New research from British Cycling suggests that since the first national lockdown came into effect in March last year, more than 5 million Britons “have been inspired” to buy a bike, providing further confirmation of the boost that the pandemic has given to using two wheels to get around.
The survey of 2,0002 UK adults aged 18-plus and 500 key workers aged 18-plus, carried out by Censuswide from 23-31 March 2021, also found that 11 per cent of respondents plan to commute by bike when they return to work.
But with an estimated 20 million people saying that they expect to travel to work by car once restrictions are eased, HSBC and British Cycling are calling for safer routes for those aiming to get to their workplace by bike.
The research also found that 34 per cent of people were motivated to cycle due to the mental health benefits, and 44 per cent to help with their physical fitness.
The survey of 2,0002 UK adults aged 18-plus and 500 key workers aged 18-plus was carried out by Censuswide from 23-31 March.
Sir Chris Hoy, six-time Olympic champion and HSBC UK and British Cycling partnership ambassador, commented, “Many people are held back from cycling by thinking their commute is too long (26 per cent) or they aren’t fit enough, but no matter what your fitness level, you’ll surprise yourself and be able to cycle five miles – which takes about 30-45 minutes.
With 30 per cent of respondents citing concerns over safety on the roads while cycling, Hoy has provided some safety tips for novices, which can be found here.
“With the right planning and preparation, cycling could be the answer for a quicker commute that helps you get fitter, healthier and greener,” he added.
Other findings of the survey include that commuters worry about taking public transport, with 41 per cent expressing concern regarding being in an overcrowded space and 36 per cent on touching shared surfaces.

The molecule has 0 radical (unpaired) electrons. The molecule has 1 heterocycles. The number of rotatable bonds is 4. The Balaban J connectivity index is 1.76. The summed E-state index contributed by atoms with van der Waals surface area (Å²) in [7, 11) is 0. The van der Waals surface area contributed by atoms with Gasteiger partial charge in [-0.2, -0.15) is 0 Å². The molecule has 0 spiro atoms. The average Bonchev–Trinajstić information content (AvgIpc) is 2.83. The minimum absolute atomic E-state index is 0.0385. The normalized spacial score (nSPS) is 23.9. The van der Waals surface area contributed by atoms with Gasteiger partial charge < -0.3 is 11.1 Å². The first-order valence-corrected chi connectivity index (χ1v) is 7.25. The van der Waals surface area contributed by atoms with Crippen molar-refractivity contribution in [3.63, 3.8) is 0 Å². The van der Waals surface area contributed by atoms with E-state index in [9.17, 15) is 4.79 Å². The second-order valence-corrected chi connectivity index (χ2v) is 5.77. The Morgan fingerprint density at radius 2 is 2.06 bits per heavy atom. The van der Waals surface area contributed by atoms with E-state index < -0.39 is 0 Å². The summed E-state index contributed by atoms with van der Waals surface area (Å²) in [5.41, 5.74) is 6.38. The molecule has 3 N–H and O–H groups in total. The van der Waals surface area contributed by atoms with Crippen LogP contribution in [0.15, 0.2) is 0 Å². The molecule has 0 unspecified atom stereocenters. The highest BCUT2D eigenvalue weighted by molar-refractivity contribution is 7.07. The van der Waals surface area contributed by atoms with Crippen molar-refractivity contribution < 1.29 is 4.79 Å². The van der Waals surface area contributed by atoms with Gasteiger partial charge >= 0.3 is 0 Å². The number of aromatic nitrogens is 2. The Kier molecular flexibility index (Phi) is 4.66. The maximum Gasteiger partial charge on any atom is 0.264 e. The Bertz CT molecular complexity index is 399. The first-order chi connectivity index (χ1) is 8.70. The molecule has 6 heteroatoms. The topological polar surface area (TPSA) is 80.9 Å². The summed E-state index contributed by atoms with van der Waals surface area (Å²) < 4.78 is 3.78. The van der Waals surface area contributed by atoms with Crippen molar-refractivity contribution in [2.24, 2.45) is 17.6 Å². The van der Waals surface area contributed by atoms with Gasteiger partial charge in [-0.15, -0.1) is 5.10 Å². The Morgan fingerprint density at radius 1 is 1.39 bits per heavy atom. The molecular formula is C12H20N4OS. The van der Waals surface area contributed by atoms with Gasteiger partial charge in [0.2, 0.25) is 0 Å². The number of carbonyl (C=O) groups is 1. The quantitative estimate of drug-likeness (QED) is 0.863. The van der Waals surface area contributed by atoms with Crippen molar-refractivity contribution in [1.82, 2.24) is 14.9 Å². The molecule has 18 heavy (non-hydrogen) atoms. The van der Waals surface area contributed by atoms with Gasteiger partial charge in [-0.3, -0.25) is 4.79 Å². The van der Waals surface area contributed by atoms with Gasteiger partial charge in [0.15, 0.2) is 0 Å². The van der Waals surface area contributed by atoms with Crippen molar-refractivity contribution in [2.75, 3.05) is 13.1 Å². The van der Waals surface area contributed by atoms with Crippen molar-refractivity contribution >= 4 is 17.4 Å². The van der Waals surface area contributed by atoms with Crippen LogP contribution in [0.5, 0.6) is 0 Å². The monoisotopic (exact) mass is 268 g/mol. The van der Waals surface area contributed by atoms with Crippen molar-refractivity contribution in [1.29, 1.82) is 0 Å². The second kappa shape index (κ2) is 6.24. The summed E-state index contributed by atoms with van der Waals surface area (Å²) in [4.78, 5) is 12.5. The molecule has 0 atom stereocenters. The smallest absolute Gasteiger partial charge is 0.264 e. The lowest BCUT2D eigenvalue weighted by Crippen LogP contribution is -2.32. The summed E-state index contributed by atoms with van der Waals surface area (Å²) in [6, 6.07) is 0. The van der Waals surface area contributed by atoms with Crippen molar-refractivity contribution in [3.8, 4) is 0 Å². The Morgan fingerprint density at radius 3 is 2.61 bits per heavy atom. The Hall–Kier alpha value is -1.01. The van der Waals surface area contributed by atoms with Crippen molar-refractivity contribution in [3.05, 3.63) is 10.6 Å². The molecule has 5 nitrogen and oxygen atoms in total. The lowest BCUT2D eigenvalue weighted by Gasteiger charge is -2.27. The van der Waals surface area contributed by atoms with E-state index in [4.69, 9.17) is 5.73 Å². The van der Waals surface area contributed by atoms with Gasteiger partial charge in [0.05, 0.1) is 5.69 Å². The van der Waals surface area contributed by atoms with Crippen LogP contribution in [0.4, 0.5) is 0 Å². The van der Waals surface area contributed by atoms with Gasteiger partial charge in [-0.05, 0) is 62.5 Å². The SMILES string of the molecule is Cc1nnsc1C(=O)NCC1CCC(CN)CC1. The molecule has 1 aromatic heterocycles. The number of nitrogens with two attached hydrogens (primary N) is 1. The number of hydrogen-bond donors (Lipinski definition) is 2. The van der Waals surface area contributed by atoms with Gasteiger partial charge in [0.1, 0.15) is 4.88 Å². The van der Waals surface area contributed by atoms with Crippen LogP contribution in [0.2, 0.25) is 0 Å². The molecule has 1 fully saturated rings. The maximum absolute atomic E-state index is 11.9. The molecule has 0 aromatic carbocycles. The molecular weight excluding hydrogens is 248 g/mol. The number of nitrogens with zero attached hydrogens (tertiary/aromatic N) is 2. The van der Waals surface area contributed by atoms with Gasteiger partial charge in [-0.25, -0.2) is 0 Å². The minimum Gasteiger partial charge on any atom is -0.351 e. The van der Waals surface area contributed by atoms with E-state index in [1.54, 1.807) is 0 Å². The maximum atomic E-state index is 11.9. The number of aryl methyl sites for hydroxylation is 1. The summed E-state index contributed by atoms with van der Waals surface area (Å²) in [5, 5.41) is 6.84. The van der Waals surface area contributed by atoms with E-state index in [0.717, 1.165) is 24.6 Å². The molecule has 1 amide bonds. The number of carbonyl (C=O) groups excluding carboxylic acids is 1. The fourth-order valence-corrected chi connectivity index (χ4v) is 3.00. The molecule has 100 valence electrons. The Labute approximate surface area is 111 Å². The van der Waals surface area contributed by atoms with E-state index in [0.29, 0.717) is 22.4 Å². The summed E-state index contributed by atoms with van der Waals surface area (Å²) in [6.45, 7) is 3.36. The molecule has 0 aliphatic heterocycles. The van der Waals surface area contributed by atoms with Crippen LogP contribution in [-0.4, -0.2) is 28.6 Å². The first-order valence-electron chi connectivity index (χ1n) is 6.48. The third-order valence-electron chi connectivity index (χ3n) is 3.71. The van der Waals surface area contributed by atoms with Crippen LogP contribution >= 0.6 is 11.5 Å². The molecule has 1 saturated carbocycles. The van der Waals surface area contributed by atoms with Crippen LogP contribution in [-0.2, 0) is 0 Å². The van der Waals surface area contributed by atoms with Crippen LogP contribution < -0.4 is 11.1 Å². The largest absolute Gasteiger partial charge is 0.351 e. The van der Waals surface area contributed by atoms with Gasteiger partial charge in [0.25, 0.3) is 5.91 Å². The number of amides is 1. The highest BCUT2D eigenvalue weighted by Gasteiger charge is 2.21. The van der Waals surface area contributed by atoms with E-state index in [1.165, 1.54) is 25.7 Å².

Sam Robson, Head of the HSBC UK and British Cycling partnership, said: “Building back from the pandemic is a pivotal moment to make cycling a sustained lifestyle choice, with employers playing an important role in helping their people choose cycling as part of their commute.
“In fact, more than a third (36 per cent) of key workers who have continued to commute through the pandemic would be more likely to cycle to work if initiatives and facilities were actively provided by their employer.
“Through the partnership we have inspired more than 2 million people to get on their bike, including over 10,000 colleagues using our Get Active digital hub, and we hope to encourage even more people as part of the UK’s recovery and return to the workplace.”
Simon joined road.cc as news editor in 2009 and is now the site’s community editor, acting as a link between the team producing the content and our readers. A law and languages graduate, published translator and former retail analyst, he has reported on issues as diverse as cycling-related court cases, anti-doping investigations, the latest developments in the bike industry and the sport’s biggest races. Now back in London full-time after 15 years living in Oxford and Cambridge, he loves cycling along the Thames but misses having his former riding buddy, Elodie the miniature schnauzer, in the basket in front of him.